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Published on : Friday, November 8, 2013
The most important comment during the responsible tourism action in the world – World Responsible Tourism Day – was the last one, made by WTM’s Responsible Tourism Advisor Harold Goodwin as he closed the debate on water. He observed that far more people were in the audience for marketing responsible tourism, than turned up to the three events addressing Climate Change, Water Scarcity, and Child Protection. But, he told everyone: “Tui won the overall Responsible Tourism award this year precisely because they had the courage to take on an issue like Child Protection and put them back in the mainstream.”
Earlier, Simon Press, Senior Exhibition Director of WTM, opened World Responsible Tourism Day with a reminder that not only is the London event the largest responsible tourism initiative in the world, it is also supported by actions taking place all around the planet, and declaring: “Responsible Tourism should be in every boardroom”.
The opening event was a roundtable on tourism and carbon pollution, chaired by BBC HARDtalk’s Steven Sackur, and which Press called: “The key issue for the industry.” Johan Lundgren, Deputy Chief Executive of Tui Travel claimed it wasn’t just a matter of doing the right thing, that it made business sense. “Cutting carbon emissions increases our competitive advantage and saves us millions,” he said. He also criticized long term sustainability and emissions targets as being too easy to ignore, stating “Targets need to be for short term, to incentivize organizations and penalize bad behavior.”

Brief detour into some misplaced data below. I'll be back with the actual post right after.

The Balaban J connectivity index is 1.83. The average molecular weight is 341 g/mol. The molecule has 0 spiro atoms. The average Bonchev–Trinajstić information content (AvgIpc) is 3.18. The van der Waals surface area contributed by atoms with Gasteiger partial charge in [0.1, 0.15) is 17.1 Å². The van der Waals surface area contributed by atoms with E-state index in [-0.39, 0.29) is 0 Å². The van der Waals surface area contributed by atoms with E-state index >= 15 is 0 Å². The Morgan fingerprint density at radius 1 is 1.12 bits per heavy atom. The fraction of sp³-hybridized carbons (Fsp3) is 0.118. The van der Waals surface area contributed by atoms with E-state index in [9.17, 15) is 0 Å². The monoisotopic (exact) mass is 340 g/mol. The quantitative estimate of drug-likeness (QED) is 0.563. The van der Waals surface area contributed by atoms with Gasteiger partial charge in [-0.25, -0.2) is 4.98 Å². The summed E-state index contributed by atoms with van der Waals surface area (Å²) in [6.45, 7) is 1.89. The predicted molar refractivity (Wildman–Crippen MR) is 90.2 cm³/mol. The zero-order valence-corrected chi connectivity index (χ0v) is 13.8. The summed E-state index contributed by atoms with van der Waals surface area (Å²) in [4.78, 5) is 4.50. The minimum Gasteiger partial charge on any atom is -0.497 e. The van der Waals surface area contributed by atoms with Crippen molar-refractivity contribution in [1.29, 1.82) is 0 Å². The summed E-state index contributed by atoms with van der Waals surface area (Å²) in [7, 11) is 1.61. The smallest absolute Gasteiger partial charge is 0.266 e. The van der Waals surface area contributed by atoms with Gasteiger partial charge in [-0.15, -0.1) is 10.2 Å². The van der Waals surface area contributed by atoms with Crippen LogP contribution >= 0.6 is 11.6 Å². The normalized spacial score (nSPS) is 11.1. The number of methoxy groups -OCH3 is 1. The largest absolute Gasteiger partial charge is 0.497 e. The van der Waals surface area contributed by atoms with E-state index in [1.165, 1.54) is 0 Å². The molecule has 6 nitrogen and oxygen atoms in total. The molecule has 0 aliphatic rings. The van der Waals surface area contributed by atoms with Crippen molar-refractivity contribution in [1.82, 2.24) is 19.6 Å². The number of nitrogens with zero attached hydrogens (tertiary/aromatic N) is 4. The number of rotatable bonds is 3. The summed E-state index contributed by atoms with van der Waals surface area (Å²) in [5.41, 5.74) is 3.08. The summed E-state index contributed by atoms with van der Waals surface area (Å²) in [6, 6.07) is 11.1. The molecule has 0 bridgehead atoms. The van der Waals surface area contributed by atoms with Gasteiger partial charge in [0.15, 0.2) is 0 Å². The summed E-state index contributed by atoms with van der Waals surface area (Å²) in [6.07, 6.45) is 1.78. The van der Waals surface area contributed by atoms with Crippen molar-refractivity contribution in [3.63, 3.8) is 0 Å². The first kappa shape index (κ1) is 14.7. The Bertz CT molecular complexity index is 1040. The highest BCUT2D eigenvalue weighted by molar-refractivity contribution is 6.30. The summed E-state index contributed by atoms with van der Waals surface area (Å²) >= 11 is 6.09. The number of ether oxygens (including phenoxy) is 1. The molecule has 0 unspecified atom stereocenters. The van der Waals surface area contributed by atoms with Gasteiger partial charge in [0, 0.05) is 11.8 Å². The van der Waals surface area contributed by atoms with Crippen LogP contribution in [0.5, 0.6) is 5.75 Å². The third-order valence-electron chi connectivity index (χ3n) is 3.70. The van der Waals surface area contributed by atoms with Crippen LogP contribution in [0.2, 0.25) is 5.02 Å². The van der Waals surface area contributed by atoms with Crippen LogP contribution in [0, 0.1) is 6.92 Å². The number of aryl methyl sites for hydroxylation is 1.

Marthinus van Schalkwyk, Minister of Tourism for South Africa, said: “It is indefensible that we continue to conduct ourselves as we did in the past,” but added that it was essential for developing countries not to be penalized for damage that was mostly the fault of richer countries like the US.
There was little agreement on whether taxes could provide the solution, with Jumeirah Group CEO Johan Lundgren commenting: “Have you ever seen a government that spends the tax its raises on the things it needs to be spent on?”
The other major debate of the day was on water, with the motion being: “This house believes that the tourism industry will not do enough to achieve appropriate reductions in water usage without regulation by national governments.”